Key decisions that are upcoming regarding plans to bring a Barter Theatre expansion to Mount Airy must be passed by a “super-majority” of the city commissioners in order to win approval.
This mandate, requiring at least a 4-1 vote, resulted during a recent Mount Airy Board of Commissioners meeting as part of continuing efforts to develop the 500-seat theater on former Spencer’s Inc. property owned by the city government downtown.
Funding aspects of the Barter endeavor have been controversial since plans unfolded for it during the winter, both among citizens and the city council. That was accompanied by a series of 3-2 votes favoring the expansion, including one on March 2 to approve an agreement for the Barter’s first-ever move outside its home base of Abingdon, Virginia.
Later that month, the state’s Local Government Commission rejected the agreement — calling for long-term bond or loan financing proposed by the city for the estimated $13.5 million facility — as too risky.
Local supporters worked afterward to devise a concept projecting less financial exposure for the municipality, culminating with representatives of a hotel also planned for the Spencer’s site agreeing to provide the bulk of funding for its redevelopment including the theater.
That plan was approved by the commissioners in a 5-0 vote on Aug. 2, with final details still to be set.
It was an unusual development, considering what had occurred up to that time with the board’s Jim Armbrister and Jon Cawley routinely opposing Barter-related actions regarding funding for financial adviser services, a property transfer and others.
Meanwhile, commissioners Shirley Brinkley, Dean Brown and Steve Yokeley formed a steadfast majority with those decisions which ensured Armbrister and Cawley would always be on the losing end.
Along with creating a divided council, the lack of unity reflected by those razor-thin margins influenced the rejection by analysts with the Local Government Commission, a state oversight agency that must sign off on major projects by localities.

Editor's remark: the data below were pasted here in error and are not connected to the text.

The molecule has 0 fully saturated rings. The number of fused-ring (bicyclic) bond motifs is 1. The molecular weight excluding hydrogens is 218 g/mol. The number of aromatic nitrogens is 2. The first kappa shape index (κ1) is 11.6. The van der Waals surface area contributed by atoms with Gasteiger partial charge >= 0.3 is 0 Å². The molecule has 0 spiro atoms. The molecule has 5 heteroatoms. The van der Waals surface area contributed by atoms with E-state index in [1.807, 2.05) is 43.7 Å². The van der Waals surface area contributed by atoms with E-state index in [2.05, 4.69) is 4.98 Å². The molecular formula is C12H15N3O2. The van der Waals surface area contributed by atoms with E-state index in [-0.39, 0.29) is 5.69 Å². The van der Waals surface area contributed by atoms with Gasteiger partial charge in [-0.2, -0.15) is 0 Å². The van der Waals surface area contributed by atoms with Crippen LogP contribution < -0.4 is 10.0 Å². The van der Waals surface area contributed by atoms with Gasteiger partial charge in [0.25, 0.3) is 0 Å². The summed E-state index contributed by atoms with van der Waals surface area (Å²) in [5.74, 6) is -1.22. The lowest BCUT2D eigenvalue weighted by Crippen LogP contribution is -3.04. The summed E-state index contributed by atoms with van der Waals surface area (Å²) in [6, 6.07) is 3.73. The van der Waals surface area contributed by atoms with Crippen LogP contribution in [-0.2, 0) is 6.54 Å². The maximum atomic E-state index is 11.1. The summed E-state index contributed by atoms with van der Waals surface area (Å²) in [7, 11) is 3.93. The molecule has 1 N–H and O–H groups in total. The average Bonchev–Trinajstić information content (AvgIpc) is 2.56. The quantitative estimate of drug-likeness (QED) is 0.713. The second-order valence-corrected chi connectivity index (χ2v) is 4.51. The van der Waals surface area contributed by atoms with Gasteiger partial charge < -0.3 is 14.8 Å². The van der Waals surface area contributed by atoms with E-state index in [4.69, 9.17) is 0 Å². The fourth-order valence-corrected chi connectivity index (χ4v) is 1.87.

But this no longer will be the case, due to Commissioner Armbrister making a motion during a recent meeting to require a vote of at least 4-1 for any decisions regarding the Spencer’s redevelopment project from that point forward.
Commissioner Cawley seconded the motion and it was approved unanimously.
The super-majority provision resulted from negotiations leading to the recent breakthrough involving the private sector agreeing to take the financing lead for total capital investment put at around $50 million.
It was lobbied for by the group Citizens for a Transparent Mount Airy, which was formed in part in response to the Barter plans. That group lent its input on the heels of an ad hoc team molding the plan for the hotel developers to supply most of the upfront costs for the Spencer’s redevelopment/Barter expansion.
Gene Clark, an official of Citizens for a Transparent Mount Airy, said after the super-majority requirement was approved that the group wanted to get Armbrister and Cawley “relevant in the discussion” again regarding the Barter.
The Mount Airy Board of Commissioners will meet this Thursday, but no major items concerning the theater are on the agenda.
A local delegation is scheduled to meet with Barter officials in Abingdon Friday morning to discuss the recent changes in lease and other provisions initially agreed to by Mount Airy during the winter. City leaders also have been trying to enlist the Surry County government’s participation in the project.
The latest agreement with the hotel developers calls for Mount Airy to enter into a five-year lease for the theater after the project’s completion, at annual payments with an estimated range of $540,000 to $580,000.
In addition, the city government would supply $2 million in operating support, or subsidies, for the theater during that period, according to the revamped funding arrangement.
Tom Joyce may be reached at 336-415-4693 or on Twitter @Me_Reporter.